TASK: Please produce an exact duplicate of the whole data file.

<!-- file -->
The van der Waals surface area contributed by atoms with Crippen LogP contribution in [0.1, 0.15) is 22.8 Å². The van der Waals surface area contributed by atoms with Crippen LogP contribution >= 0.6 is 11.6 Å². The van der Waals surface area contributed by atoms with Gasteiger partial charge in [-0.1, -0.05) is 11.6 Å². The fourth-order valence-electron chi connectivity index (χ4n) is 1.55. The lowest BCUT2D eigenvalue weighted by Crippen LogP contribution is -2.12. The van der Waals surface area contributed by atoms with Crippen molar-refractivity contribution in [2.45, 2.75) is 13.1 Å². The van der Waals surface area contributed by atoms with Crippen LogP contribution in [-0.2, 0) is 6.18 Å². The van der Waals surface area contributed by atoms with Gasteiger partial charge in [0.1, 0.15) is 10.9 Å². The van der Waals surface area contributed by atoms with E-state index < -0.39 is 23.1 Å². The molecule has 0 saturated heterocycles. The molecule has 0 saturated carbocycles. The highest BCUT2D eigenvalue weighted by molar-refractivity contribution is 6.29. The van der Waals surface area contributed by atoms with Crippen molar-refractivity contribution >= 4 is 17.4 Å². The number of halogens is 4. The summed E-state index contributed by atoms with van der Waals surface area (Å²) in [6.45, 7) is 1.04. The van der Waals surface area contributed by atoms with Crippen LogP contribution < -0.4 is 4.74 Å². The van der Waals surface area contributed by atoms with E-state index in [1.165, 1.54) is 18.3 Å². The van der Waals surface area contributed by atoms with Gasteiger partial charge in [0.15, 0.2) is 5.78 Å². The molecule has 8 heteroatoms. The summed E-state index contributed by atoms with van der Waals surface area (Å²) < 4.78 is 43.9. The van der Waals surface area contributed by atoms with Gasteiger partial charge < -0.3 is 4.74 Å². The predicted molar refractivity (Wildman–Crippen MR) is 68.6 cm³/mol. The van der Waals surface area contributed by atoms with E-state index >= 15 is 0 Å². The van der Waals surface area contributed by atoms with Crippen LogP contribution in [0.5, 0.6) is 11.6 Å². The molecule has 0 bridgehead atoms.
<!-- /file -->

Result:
The van der Waals surface area contributed by atoms with Crippen LogP contribution in [0.1, 0.15) is 22.8 Å². The van der Waals surface area contributed by atoms with Crippen LogP contribution >= 0.6 is 11.6 Å². The van der Waals surface area contributed by atoms with Gasteiger partial charge in [-0.1, -0.05) is 11.6 Å². The fourth-order valence-electron chi connectivity index (χ4n) is 1.55. The lowest BCUT2D eigenvalue weighted by Crippen LogP contribution is -2.12. The van der Waals surface area contributed by atoms with Crippen molar-refractivity contribution in [2.45, 2.75) is 13.1 Å². The van der Waals surface area contributed by atoms with Crippen LogP contribution in [-0.2, 0) is 6.18 Å². The van der Waals surface area contributed by atoms with Gasteiger partial charge in [0.1, 0.15) is 10.9 Å². The van der Waals surface area contributed by atoms with E-state index < -0.39 is 23.1 Å². The molecule has 0 saturated heterocycles. The molecule has 0 saturated carbocycles. The highest BCUT2D eigenvalue weighted by molar-refractivity contribution is 6.29. The van der Waals surface area contributed by atoms with Crippen molar-refractivity contribution >= 4 is 17.4 Å². The number of halogens is 4. The summed E-state index contributed by atoms with van der Waals surface area (Å²) in [6.45, 7) is 1.04. The van der Waals surface area contributed by atoms with Crippen LogP contribution < -0.4 is 4.74 Å². The van der Waals surface area contributed by atoms with E-state index in [1.165, 1.54) is 18.3 Å². The van der Waals surface area contributed by atoms with Gasteiger partial charge in [0.15, 0.2) is 5.78 Å². The molecule has 8 heteroatoms. The summed E-state index contributed by atoms with van der Waals surface area (Å²) < 4.78 is 43.9. The van der Waals surface area contributed by atoms with Gasteiger partial charge < -0.3 is 4.74 Å². The predicted molar refractivity (Wildman–Crippen MR) is 68.6 cm³/mol. The van der Waals surface area contributed by atoms with E-state index >= 15 is 0 Å². The van der Waals surface area contributed by atoms with Crippen LogP contribution in [0.5, 0.6) is 11.6 Å². The molecule has 0 bridgehead atoms.